If you were lucky enough to get tickets to the sold out Saturday sessions of LEGO KidsFest at the Kentucky Exposition Center, read this before you go. As of Friday night, there are still tickets left for Session I (9:00 am-1:30 pm) and Session II (3:00-7:30 pm) on Sunday, April 7, so go here to purchase them. This Friday night I took my eight year-old son and my six and three year-old daughters to the wildly popular touring LEGO event, and we left happy and exhausted. We also picked up a few pointers along the way, so I'll share them with you now so that your weekend visit is as fantastic as possible.
- Go to the LEGO KidsFest website to familiarize yourself (and your kids) with what to expect once you enter the North Wing of the Expo Center. It can be overwhelming when you first walk in. What should we do first? Should we stand in that long line for Chima or just join in some free-play LEGO building? Pick your "must sees" for each child, and come up with a basic game plan for your 4 1/2 hour session.
- Parking is $8. So just add that to the LEGO tab.
- Be prepared for some long lines. This could change day-to-day, but on Friday night the most popular event looked like the Master Builder Academy. (You must sign up for this event; it's the only event that is ticketed.) The Chima event was also packed. (What's Chima? It's a new show on Cartoon Network; apparently every boy in Kentuckiana over the age of seven already knows about it.) After seeing the long lines, my second grader decided to move on to some of the more free-flowing areas. My heart swelled with joy.
- He did, however, insist that we stand in line to play the new wii U game, LEGO City Undercover. Forty minutes standing in line to play a wii game? It wasn't my highlight of the night, but he did have fun trying out a new videogame.
- Food is available. Ehrler's ice cream wisely has a stand right outside the wii U event, so it's a terrific bribe for little sisters who have to stand in an agonizing line waiting for their big brother. I also saw a Papa Murphy's pizza concession stand.
- My kids' favorite moments seemed to be the unstructured ones; that is, the areas marked by giant buckets and piles of bricks and creative free play. There are areas (with no lines) for building LEGO construction figures, LEGO City models, a pinktastickly girly Friends area, race cars, and more. The art gallery is also a fun chance to see kids' creativity in play. I spied quite a few LEGO masterpieces honoring the Final Four-bound UofL Cardinals.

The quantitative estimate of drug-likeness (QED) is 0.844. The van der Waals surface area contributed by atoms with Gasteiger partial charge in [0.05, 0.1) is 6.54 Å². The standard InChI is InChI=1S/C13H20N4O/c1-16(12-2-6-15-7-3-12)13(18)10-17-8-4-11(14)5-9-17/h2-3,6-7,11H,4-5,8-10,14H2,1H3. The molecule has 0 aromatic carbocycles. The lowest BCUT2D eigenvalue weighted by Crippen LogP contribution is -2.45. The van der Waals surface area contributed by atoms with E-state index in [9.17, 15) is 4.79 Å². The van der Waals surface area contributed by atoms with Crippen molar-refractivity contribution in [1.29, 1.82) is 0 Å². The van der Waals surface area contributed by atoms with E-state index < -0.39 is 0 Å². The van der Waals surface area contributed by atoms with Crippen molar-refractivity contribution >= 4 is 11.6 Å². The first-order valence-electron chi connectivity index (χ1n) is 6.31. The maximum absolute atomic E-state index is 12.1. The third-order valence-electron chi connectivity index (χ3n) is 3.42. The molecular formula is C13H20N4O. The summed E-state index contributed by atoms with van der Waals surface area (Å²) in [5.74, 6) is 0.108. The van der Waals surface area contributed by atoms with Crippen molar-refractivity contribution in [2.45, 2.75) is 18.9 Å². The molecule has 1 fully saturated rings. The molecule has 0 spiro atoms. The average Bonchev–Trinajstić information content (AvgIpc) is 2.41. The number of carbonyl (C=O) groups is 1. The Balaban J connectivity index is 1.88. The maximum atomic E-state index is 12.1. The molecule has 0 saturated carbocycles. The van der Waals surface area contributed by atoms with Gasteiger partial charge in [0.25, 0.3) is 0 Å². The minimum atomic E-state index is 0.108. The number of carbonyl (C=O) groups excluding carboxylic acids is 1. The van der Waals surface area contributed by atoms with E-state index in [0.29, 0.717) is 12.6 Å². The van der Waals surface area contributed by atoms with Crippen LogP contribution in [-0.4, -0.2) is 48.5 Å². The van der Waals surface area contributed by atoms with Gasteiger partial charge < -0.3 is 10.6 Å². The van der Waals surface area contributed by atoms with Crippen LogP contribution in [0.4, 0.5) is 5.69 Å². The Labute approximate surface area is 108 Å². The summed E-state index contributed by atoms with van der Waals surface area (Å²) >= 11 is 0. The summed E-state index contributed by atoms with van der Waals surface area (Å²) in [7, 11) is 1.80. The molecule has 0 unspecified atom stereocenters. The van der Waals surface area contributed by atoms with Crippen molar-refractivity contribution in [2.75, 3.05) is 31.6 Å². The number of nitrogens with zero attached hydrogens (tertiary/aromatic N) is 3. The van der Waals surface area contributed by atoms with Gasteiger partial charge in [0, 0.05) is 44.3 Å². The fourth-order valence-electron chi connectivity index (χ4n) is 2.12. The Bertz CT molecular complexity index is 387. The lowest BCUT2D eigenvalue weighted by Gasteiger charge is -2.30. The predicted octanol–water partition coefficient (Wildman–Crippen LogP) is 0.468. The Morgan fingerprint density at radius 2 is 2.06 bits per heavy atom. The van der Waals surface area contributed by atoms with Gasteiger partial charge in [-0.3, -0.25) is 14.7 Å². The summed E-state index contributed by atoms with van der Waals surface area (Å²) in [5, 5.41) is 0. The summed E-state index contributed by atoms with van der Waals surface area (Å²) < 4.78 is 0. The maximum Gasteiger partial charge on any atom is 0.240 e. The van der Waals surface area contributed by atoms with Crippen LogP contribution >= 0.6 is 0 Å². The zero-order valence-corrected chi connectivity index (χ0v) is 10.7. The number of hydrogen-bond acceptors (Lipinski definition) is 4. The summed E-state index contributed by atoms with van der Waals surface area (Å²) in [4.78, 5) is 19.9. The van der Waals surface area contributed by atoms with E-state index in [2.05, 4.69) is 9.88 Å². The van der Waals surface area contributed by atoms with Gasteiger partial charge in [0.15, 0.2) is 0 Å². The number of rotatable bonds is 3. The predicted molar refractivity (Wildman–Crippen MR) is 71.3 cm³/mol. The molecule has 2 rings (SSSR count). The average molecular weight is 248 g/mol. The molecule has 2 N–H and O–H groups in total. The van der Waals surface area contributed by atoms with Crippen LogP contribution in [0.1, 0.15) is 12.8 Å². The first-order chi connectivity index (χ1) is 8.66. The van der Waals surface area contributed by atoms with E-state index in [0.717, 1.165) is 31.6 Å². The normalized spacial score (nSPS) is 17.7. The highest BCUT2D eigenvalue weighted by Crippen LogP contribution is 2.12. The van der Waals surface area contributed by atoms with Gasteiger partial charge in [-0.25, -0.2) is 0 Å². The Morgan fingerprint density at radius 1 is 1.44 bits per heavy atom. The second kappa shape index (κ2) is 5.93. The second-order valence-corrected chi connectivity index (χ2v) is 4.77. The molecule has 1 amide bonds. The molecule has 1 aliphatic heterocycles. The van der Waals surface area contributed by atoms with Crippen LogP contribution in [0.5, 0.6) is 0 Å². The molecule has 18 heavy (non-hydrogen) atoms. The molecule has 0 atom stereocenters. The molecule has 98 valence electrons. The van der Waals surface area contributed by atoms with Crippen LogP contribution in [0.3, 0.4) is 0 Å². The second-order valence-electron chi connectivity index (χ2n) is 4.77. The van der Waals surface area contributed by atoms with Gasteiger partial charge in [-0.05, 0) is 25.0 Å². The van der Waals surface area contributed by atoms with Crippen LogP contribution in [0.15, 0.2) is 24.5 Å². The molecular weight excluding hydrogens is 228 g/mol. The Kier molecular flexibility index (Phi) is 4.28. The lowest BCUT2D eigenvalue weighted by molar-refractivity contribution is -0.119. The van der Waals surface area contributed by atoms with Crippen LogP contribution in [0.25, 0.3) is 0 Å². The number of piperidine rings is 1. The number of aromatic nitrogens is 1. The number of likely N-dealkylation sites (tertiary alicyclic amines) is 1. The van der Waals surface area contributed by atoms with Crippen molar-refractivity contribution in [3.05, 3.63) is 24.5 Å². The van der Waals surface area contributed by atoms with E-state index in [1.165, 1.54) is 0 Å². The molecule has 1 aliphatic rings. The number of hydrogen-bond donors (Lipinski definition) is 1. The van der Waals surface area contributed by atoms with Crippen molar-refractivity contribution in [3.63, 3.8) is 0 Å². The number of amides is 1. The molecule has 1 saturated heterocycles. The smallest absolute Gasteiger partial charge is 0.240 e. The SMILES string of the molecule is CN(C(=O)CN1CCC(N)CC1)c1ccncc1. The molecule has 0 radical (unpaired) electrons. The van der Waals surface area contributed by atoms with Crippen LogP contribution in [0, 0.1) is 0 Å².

- The giant LEGO Brick Pile is super cool. A staffer was literally shoveling thousands of bricks with a huge snow shovel, delighting giggling kids who couldn't wait to be buried in LEGO bricks. My kids played in this area for a long time, sometimes just pretending they were in snow or sand, but stopping at times to make a little LEGO creation amidst the total chaos.
- Okay, okay, the thought of hundreds of grimy hands rifling through all these LEGO bricks did give me the heebie jeebies. But in case you forget your antibacterial gel, there are industrial-sized pumps of gel at nearly every station. Phew.
- There are lots of photo opportunities—the Brick Pile and the Model Museum are real stunners—so be sure to bring your camera.
- Yes, there is a retail shop. From the number of bright yellow LEGO bags I saw parents hauling around, they must have an incredible selection. I gave myself a pat on the back for leaving Kidsfest without a visit to the store. After viewing the buckets of Legos of all shapes and sizes at the many popular free-play stations, I am considering dumping all my son's LEGOs in some giant storage bins and charging strangers $20 to come create something unique. LEGO Kidsfest is not a cheap event, but if you have a LEGO lover in your family, I doubt you will leave disappointed. And it's cheaper than going to LEGOland.
Photos: courtesy of Anna Frye
The LEGO art gallery